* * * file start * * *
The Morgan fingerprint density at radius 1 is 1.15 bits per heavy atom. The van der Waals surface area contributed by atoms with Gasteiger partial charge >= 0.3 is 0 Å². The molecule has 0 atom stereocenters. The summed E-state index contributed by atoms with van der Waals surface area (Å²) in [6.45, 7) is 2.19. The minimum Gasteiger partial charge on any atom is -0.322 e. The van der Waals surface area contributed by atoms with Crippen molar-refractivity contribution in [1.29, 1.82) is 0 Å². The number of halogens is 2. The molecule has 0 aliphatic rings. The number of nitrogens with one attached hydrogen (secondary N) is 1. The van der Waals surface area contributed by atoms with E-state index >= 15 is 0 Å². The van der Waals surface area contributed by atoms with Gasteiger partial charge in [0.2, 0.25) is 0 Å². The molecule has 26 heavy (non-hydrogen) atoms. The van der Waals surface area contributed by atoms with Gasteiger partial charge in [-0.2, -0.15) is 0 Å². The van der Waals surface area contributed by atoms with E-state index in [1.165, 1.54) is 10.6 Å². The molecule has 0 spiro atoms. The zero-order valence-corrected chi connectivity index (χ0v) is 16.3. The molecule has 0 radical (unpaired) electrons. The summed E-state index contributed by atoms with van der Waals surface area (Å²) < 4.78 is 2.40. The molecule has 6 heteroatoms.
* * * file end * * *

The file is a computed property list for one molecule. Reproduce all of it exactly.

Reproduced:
The Morgan fingerprint density at radius 1 is 1.15 bits per heavy atom. The van der Waals surface area contributed by atoms with Gasteiger partial charge >= 0.3 is 0 Å². The molecule has 0 atom stereocenters. The summed E-state index contributed by atoms with van der Waals surface area (Å²) in [6.45, 7) is 2.19. The minimum Gasteiger partial charge on any atom is -0.322 e. The van der Waals surface area contributed by atoms with Crippen molar-refractivity contribution in [1.29, 1.82) is 0 Å². The number of halogens is 2. The molecule has 0 aliphatic rings. The number of nitrogens with one attached hydrogen (secondary N) is 1. The van der Waals surface area contributed by atoms with E-state index >= 15 is 0 Å². The van der Waals surface area contributed by atoms with Gasteiger partial charge in [0.2, 0.25) is 0 Å². The molecule has 26 heavy (non-hydrogen) atoms. The van der Waals surface area contributed by atoms with Gasteiger partial charge in [-0.2, -0.15) is 0 Å². The van der Waals surface area contributed by atoms with E-state index in [1.165, 1.54) is 10.6 Å². The molecule has 0 spiro atoms. The zero-order valence-corrected chi connectivity index (χ0v) is 16.3. The molecule has 0 radical (unpaired) electrons. The summed E-state index contributed by atoms with van der Waals surface area (Å²) < 4.78 is 2.40. The molecule has 6 heteroatoms.